I didn’t have a choice, you made the rules

So I kept quiet, didn’t make a peep

That night in the tent, I held my babies close

As I watched them drift off to sleep


To Be Continued



In 1991, Jaycee Lee Dugard was kidnapped by a registered sex offender who out on parole.. in part One she is handcuffed and locked in a room where she is forced to learn about how cruel one man can be. After two years, she becomes pregnant, part Two finds her having two babies by the time she is 17 years old. At this point, the man builds a wall around his backyard and lets her and the children live outside in a tent..

This is the last part of her story… After 18 years, her discovery and then her slow realization on learning how much control one man had over her..




~ part three ~




I was 22 when I was watching

My oldest child try to ride a bike

My thoughts returned to my mother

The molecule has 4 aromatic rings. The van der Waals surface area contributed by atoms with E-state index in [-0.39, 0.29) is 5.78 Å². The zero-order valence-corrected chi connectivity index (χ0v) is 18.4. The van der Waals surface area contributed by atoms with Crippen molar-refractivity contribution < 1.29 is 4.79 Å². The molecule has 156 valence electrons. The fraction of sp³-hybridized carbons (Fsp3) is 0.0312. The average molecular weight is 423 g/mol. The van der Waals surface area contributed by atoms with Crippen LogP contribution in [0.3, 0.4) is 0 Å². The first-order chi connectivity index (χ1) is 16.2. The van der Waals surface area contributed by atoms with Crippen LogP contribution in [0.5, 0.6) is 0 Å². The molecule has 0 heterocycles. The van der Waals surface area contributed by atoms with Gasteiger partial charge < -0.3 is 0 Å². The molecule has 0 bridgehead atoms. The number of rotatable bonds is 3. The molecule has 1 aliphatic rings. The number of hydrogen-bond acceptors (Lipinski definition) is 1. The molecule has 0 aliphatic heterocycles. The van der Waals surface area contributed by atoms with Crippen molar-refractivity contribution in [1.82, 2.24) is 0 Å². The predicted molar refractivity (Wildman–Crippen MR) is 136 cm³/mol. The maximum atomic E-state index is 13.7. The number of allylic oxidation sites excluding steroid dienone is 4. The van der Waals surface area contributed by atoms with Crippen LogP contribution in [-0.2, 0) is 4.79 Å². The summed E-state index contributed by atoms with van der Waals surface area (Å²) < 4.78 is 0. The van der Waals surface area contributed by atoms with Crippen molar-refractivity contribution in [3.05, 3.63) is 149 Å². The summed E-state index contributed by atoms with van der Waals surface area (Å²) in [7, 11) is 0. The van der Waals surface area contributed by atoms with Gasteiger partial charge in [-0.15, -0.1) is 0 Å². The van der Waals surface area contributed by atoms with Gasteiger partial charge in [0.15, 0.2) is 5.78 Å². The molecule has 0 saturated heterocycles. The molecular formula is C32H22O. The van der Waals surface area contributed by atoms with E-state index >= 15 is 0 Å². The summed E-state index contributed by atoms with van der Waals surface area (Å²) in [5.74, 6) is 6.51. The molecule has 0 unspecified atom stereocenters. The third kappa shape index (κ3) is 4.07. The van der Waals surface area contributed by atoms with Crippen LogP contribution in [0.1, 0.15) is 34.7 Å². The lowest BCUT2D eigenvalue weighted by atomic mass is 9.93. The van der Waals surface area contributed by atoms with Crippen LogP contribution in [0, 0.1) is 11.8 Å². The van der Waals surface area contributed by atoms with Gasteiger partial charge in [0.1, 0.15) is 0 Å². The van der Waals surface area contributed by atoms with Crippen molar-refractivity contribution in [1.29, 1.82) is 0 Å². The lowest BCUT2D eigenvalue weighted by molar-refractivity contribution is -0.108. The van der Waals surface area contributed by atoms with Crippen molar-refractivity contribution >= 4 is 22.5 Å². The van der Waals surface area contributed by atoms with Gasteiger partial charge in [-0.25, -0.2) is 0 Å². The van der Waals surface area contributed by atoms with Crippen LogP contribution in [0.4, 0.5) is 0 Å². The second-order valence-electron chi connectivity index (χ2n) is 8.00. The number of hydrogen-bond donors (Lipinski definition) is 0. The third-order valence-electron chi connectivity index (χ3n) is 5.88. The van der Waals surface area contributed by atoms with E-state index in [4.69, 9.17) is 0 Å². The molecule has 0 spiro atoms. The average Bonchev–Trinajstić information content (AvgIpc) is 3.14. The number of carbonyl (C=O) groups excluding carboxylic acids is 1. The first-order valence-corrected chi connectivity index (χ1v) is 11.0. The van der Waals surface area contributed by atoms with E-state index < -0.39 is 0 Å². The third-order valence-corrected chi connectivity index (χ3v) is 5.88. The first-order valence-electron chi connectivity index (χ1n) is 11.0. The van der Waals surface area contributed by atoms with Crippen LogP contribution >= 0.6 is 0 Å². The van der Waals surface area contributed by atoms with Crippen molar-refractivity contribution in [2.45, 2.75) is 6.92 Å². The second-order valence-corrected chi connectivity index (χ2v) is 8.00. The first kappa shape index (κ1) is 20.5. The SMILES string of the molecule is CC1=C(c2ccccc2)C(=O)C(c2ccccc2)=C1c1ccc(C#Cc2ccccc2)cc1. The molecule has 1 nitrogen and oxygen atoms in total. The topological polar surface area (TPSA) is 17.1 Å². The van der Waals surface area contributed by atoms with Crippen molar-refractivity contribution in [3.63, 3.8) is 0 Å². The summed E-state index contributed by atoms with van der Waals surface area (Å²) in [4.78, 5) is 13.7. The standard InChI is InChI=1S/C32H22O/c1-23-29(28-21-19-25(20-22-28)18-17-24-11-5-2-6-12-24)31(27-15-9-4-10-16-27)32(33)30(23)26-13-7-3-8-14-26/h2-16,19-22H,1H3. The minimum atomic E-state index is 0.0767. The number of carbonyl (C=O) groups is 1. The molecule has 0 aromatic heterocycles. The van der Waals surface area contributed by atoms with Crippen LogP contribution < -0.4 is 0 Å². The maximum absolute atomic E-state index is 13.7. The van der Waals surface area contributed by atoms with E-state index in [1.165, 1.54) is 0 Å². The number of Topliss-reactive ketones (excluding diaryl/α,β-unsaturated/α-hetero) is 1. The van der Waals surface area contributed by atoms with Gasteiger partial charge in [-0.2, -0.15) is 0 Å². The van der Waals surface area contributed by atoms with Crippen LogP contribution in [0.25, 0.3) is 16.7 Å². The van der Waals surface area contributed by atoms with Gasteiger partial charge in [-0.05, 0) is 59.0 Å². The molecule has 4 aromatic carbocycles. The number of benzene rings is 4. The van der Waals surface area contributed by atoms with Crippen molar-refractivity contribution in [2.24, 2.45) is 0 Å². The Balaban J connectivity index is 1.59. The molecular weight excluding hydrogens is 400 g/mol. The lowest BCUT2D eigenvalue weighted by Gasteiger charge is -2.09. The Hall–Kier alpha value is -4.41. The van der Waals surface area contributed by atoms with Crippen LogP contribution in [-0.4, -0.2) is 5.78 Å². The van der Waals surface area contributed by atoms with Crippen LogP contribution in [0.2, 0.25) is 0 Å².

Does she remember what I look like?


What is she doing? Does she miss me?

It has been so many years since that day in June

Does she remember that that morning she forgot to kiss me?

Does she still look at the moon?


I thought what if she is better off without me?

What if I’m not worthy of her love

You made me into nothing more than a possession

Was this a feeling I could ever get rid of?


Then my daughter asked, “Mom, why are you crying?”

I told her: “baby, it is nothing that should worry you.”

That night as I looked past the clouds at the moon

I wondered if somewhere, my Mom was looking too




I was 29 when we had to go with you

On your parole visit, because you had a plan

You had ideas for reforming sexual predators

You claimed yourself a “reformed man”


They separated us, they asked me questions